MICROSOFT deal with Charter gives software giant's TV unit a lift - - Tulsa, OK - News, Weather, Video and Sports - |

MICROSOFT deal with Charter gives software giant's TV unit a lift


ST. LOUIS (AP) _ Microsoft Corp.'s interactive television software will be headed for a million Charter Communications Inc. customer homes, in a deal that bolster's Microsoft's press into American living rooms.

The move, announced Wednesday, may be a lift for Microsoft in the fledgling but burgeoning interactive TV software market where the software giant has had some setbacks, including rival Liberate Technologies announcing this summer its deal to develop an interactive TV delivery system with an AT&T subsidiary.

Earlier this year, AT&T _ the nation's largest cable television provider _ dealt what was seen as a blow to Microsoft, which has invested dlrs 5 billion in the cable giant. AT&T tabled plans to deploy advanced Microsoft-enabled cable boxes, instead saying it would expand TV features for existing DCT-2000 set-top boxes made by Motorola Corp.

But under the deal announced Wednesday, St. Louis-based Charter _ the nation's fourth largest cable television company _ wants Microsoft's help in offering customers cable TV incorporated with Internet-based streaming audio and video, flash animation and other services.

Charter looks to provide the service to a million of its customers over the next seven years.

``This agreement enables us to add interactive TV services to our current business immediately,'' said Steve Silva, executive vice president and chief technical officer at Charter, which provides video, Internet and other advanced technology services to roughly seven million customers in 40 states.

Charter's interactive TV service initially will offer e-mail, Internet browsing and other content including on-demand local and national news, weather, sports, entertainment, shopping and games.

Charter has deployed the advanced interactive TV services in St. Louis as part of a field trial using Microsoft TV software. An expanded launch to customers is expected early next year.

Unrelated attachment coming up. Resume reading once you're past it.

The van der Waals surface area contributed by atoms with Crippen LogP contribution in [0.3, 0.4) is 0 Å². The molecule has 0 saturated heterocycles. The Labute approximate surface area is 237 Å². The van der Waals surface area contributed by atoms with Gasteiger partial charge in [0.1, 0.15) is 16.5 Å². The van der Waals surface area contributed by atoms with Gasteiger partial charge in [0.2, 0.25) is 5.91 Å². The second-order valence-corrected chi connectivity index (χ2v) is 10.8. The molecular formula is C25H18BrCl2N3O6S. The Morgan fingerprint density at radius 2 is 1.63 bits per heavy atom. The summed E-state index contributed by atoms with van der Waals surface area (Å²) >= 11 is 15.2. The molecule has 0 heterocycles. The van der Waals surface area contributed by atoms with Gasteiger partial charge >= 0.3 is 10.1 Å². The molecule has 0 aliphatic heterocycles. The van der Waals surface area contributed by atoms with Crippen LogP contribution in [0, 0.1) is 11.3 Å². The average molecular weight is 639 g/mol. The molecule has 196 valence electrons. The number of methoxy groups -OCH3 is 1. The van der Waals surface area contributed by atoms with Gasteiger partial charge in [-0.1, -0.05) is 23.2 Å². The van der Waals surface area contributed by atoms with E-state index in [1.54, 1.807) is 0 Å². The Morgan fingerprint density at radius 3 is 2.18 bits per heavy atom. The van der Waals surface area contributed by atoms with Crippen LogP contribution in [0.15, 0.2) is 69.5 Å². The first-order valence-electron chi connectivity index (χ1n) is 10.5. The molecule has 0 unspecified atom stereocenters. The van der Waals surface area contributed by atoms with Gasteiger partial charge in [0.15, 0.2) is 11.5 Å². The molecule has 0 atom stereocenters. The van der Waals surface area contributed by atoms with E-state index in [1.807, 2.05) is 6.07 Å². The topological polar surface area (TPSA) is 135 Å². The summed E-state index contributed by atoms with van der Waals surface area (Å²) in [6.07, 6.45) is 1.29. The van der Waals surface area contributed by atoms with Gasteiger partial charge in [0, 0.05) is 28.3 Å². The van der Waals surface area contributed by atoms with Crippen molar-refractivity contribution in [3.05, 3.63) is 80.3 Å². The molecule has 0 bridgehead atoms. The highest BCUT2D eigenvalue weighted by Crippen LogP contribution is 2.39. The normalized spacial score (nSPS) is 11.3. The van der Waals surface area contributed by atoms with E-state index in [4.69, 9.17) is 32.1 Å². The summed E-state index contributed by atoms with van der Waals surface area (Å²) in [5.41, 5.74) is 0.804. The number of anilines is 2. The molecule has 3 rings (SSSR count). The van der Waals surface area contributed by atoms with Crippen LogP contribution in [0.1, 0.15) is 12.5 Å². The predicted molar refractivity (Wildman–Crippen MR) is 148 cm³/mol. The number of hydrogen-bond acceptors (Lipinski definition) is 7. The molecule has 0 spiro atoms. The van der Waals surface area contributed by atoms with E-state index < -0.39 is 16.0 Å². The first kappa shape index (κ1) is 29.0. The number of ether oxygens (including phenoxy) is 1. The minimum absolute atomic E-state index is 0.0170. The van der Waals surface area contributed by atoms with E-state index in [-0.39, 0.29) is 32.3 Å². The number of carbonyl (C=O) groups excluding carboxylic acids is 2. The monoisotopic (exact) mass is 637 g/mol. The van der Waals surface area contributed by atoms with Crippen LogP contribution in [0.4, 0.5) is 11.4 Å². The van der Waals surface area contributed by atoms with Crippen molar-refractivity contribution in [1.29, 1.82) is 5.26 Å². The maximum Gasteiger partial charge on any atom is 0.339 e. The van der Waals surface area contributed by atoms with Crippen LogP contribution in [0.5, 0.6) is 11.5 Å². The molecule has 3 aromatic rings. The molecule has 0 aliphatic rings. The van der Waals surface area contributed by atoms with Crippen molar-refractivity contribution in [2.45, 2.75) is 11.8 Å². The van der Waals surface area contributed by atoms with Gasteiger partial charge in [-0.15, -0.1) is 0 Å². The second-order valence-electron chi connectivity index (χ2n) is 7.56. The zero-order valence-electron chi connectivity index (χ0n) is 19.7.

London-based analysts Ovum Consulting has predicted that the number of households worldwide capable of receiving interactive television will grow from 62 million to 357 million by 2006, while revenue from sales made is expected to grow from about dlrs 58 million last year to dlrs 44.8 billion.

There are some 3 million interactive TV households in the United States, according to the Carmel Group research firm. By 2003, the firm predicts the number will jump past 20 million.

Microsoft has said it has spent the past six years investing in the research and development of software for interactive television in the hope of tapping that potential market.

Microsoft faces competition from rival systems developed by Liberate and OpenTV Corp., both based in California.

In August , Liberate and Headend In The Sky _ a wholly owned subsidiary of AT&T Broadband _ said they signed a multiyear, non-exclusive deal to develop and deliver a low-cost suite of interactive TV services. AT&T Broadband is the company's cable arm.

Headend In The Sky, based in Littleton, Colorado, uses a satellite distribution network to deliver digitally compressed cable TV programming to 140 cable system operators, including AT&T.

The deal opened the door for Liberate to power as many as 6 million digital set-top boxes already in the market, including those of AT&T's 3 million digital cable subscribers. And it marked a big opportunity in a highly competitive market that is expected to beef up after years of dismal consumer interest.
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